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Do you have to be artistic to mount deer heads?

Discussion in 'Beginners' started by zach1030, Dec 13, 2017.

  1. zach1030

    zach1030 New Member

    Some people say you have to have artistic ability to mount a good deer head .. but a local taxidermist here is a world champion and he says he has absolutely no artistic abilitys. Says he just loves deer. What's your opinion
  2. 3bears

    3bears Well-Known Member

    It doesn't hurt but it is not required.

  3. Well I'm not really when I started but you learn a lot as you go
  4. KatieC

    KatieC Active Member

    If someone is really good at taxidermy, I'd say they have at least some artistic ability, even if they didn't know it before. You may not be great a drawing or something, but you are learning to sculpt, paint, interpret reference, and also create artistic compositions if you're adding bases and habitat. I had an art background so that part of taxidermy was easy for me. Learning the anatomy and techniques and getting a bunch of skin to do what I want hasn't been so easy!
  5. Paul B

    Paul B Active Member

    With some of the work I've seen out there, there is no artistic ability or worse, no ability to be doing taxidermy period. But I say yes, it helps.
  6. boarhunter67

    boarhunter67 Well-Known Member

    If someone wins state competitions, he has artistic ability. He may not think so, but getting the right eye shape, colors, etc. requires a trained eye. Just because someone can't draw more than stick figures doesn't mean they have no artistic ability. I do think learning to sculpt, paint, blend colors, etc. is an artistic ability that can be learned. I don't think people are born with ability, they learn it. It's just that some people learn quicker than others.
  7. George

    George The older I get, the better I was.

    Absolutely NOT. TAXIDERMY can be done quite well by a craftsman. With today's detailed mankind, there's really little true artistry being used in commercial work. Special poses and dioramas take some artistic ability, but you can still survive with craftsmanship. What IS an absolute necessity is knowledge in animal anatomy and the subtle characteristics of the animal you intend to mount and pose. But right up front, you'll always be at a disadvantage to the artisans who carve, mold, and cast their forms, put special expressions on the mount and making those intrinsic nuances that give that life-long realism that separates the artist from the craftsman.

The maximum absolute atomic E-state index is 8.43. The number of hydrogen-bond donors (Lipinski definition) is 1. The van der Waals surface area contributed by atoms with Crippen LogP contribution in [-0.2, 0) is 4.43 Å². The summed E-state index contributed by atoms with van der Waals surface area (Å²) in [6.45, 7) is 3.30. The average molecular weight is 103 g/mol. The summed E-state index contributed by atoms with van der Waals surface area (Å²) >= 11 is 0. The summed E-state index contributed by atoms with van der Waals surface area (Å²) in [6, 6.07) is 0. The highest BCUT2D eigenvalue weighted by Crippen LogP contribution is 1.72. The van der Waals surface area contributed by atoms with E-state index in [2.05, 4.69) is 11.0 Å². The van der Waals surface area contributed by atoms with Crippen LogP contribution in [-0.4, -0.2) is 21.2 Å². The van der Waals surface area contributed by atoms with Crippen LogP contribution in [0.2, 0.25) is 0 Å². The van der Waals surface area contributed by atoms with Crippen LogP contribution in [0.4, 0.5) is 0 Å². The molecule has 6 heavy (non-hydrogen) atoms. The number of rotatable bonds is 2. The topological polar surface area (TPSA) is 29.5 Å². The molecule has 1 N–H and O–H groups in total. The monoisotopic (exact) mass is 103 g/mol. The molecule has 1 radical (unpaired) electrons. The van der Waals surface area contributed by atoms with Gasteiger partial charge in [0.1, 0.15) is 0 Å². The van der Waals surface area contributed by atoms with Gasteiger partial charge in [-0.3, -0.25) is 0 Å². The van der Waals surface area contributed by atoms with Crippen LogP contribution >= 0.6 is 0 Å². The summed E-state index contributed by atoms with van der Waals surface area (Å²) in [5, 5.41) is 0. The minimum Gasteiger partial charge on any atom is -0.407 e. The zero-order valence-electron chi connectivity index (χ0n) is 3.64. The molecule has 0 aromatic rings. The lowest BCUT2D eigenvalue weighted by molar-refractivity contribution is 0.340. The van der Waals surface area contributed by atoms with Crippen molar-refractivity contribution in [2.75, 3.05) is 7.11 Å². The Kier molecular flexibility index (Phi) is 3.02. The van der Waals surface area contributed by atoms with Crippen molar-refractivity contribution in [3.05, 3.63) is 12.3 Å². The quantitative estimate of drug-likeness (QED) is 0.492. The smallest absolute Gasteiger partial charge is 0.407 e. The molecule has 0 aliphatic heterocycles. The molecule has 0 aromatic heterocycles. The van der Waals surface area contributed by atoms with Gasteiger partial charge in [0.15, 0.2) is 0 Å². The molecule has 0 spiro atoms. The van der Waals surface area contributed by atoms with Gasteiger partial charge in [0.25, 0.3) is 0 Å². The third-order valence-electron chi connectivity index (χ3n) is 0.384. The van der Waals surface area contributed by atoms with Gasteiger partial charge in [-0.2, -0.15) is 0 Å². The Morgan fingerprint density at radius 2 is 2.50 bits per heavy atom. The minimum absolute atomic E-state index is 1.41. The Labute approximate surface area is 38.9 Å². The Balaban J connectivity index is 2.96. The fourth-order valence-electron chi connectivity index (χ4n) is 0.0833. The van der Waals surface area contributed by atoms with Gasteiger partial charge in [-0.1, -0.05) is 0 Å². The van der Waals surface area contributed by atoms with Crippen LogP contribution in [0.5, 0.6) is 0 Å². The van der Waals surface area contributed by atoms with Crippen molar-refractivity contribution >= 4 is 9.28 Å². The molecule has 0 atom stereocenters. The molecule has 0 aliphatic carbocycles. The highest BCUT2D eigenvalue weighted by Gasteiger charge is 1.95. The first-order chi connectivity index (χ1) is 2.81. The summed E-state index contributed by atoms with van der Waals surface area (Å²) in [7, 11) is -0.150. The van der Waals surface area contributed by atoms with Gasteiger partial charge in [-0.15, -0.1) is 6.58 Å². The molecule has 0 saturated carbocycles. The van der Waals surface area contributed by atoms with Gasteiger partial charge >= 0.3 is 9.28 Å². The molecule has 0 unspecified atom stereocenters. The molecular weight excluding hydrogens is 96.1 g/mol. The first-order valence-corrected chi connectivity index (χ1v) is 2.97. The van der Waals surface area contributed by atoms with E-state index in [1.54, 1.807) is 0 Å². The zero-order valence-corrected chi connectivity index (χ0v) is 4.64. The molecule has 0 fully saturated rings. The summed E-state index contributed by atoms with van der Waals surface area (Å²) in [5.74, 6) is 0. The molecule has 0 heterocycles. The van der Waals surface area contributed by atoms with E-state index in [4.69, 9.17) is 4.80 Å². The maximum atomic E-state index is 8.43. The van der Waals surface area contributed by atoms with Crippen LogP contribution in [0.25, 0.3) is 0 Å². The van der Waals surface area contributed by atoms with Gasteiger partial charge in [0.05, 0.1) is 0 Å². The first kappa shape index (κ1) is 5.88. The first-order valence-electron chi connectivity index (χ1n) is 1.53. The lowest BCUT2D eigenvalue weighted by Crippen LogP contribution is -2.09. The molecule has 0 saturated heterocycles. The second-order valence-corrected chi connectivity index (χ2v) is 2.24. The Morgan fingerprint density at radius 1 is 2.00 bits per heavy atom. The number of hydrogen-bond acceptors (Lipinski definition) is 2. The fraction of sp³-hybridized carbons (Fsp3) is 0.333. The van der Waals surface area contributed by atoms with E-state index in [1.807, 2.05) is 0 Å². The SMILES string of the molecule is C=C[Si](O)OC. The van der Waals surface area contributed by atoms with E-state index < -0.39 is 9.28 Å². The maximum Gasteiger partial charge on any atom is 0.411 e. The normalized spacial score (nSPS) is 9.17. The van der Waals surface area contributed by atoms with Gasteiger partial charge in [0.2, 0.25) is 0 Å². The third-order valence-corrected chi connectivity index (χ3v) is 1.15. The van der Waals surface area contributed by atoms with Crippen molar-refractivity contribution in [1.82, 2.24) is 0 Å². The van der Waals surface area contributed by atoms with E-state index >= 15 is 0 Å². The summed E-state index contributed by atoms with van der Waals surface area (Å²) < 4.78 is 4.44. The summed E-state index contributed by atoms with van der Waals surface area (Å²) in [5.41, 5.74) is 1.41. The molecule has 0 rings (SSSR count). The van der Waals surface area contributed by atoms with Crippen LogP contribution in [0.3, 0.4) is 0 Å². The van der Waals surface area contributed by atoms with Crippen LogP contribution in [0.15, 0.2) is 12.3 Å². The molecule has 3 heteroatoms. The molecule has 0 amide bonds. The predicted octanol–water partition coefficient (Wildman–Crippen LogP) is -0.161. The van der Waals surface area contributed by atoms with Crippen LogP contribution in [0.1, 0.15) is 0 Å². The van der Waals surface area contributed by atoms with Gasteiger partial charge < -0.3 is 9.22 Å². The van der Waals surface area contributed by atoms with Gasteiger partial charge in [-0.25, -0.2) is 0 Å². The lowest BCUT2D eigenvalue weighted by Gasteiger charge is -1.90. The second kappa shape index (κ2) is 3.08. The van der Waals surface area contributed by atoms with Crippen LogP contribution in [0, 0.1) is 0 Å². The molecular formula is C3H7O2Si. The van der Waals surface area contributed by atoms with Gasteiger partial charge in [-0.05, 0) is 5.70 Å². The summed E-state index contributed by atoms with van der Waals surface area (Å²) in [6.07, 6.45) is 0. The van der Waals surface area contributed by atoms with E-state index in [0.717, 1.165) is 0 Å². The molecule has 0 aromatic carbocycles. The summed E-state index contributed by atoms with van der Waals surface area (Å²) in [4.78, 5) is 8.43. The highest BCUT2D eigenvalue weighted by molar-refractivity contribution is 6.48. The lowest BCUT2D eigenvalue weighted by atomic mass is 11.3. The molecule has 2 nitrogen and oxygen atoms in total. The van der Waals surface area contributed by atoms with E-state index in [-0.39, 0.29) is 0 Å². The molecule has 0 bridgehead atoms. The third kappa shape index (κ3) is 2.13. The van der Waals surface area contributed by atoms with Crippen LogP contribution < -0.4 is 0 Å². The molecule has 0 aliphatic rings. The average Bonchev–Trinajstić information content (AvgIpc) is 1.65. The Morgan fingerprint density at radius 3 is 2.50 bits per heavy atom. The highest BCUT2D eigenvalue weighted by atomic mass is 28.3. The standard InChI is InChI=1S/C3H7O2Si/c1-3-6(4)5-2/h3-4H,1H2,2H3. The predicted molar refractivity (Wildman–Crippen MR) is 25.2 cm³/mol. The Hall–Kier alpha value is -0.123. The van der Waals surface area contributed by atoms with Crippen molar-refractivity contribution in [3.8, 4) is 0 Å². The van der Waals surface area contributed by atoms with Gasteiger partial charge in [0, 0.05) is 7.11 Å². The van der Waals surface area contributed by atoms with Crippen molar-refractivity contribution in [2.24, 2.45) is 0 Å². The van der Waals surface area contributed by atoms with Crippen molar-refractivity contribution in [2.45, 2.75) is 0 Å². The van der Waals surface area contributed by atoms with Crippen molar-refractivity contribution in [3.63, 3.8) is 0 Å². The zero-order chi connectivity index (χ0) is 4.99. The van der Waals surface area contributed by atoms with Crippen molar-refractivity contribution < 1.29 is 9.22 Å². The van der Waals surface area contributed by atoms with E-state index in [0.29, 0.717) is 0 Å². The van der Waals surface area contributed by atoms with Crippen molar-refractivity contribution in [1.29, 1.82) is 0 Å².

8. This is an interesting question I have thought a lot about over the years.. Like George said, you can mount a good deerhead with just craftsman skills. I feel i am just a craftsman. I worked with someone that had incredible artist ability, though she never thought she had any more artist ability than my self, I could clearly see the difference. She had "magic in her hands" as George say's. For example, one time she asked me to pile a snow mound and she would carve out a collie dog. Within a short time she had carved out a perfect collie dog with flowing mane and tail, it was incredible. I could probably carve one too with lots of reference and trial and error, and the end result would look like crap compared to what her's looked like. And she used no reference.
    The difference in taxidermy working with her was, she could do everything so much faster . the end result would look the same she just did it so much faster. The good thing in taxidermy for us craftsman is, we are throwing skin over top of our forms or sculptures.
  9. I think you are spot on KatieC.
  10. Tanglewood Taxidermy

    Tanglewood Taxidermy Well-Known Member

    I found that my artistic ability didn't mean crap until I got anatomy down and just as importantly interpretation of reference.
  11. ANDY

    ANDY Well-Known Member

    Ive had this talk with a guy here that's been mounting animals for 25 years. He says does them the same as everybody else , the
    only thing he propably does different is uses a lot of reference pics. He doesn't care if its a deer or a squirrel he uses pictures.
  12. carver

    carver Member

    I'm a newbie, but from what I've experience so far I'd say it's not so much artistic ability as it is more generalized traits like.....Are you good with your hands? Are you patient? Do you tend to pay attention to detail when you do things? Do you tend to give up after first failure or do you stick with it? I would imagine, as George said, that if you positively answer those questions you'll probably do fine, and artistic ability is just icing on the cake. In my particular case, I consider myself to be a good artist, but to be honest I'd be embarrassed to show my first squirrel mounts ;D. But then again, I really enjoy it and I know each one will get better with time, experience and more knowledge.
  13. Tanglewood Taxidermy

    Tanglewood Taxidermy Well-Known Member

    I had a fella come in and after he looked at my work, he asked me if I was an artist and he would drop his deer off or not, depending on my answer. I said I'm a craftsman with an artistic flair. He went out and brought his deer in. I don't know what answer would have made him walk away, however, I figured that if I told him, accurately, that I was both, I couldn't loose.

    You can't get away from the craftsman side of taxidermy anymore than you can get away from the artistic elements of it. Both are interwoven into the finished cloth. It helps to have experience and abilities in both.
  14. Duckslayr

    Duckslayr Active Member

    You may DISCOVER you are an artist through the medium of taxidermy. I took an art class in high school that only dealt with flat art. I can’t draw or paint to save me life. But I discovered some artistic ability I never knew I had through taxidermy. Sculpting, posing, composition, habitat...I never really challenged myself in these arenas until taxidermy.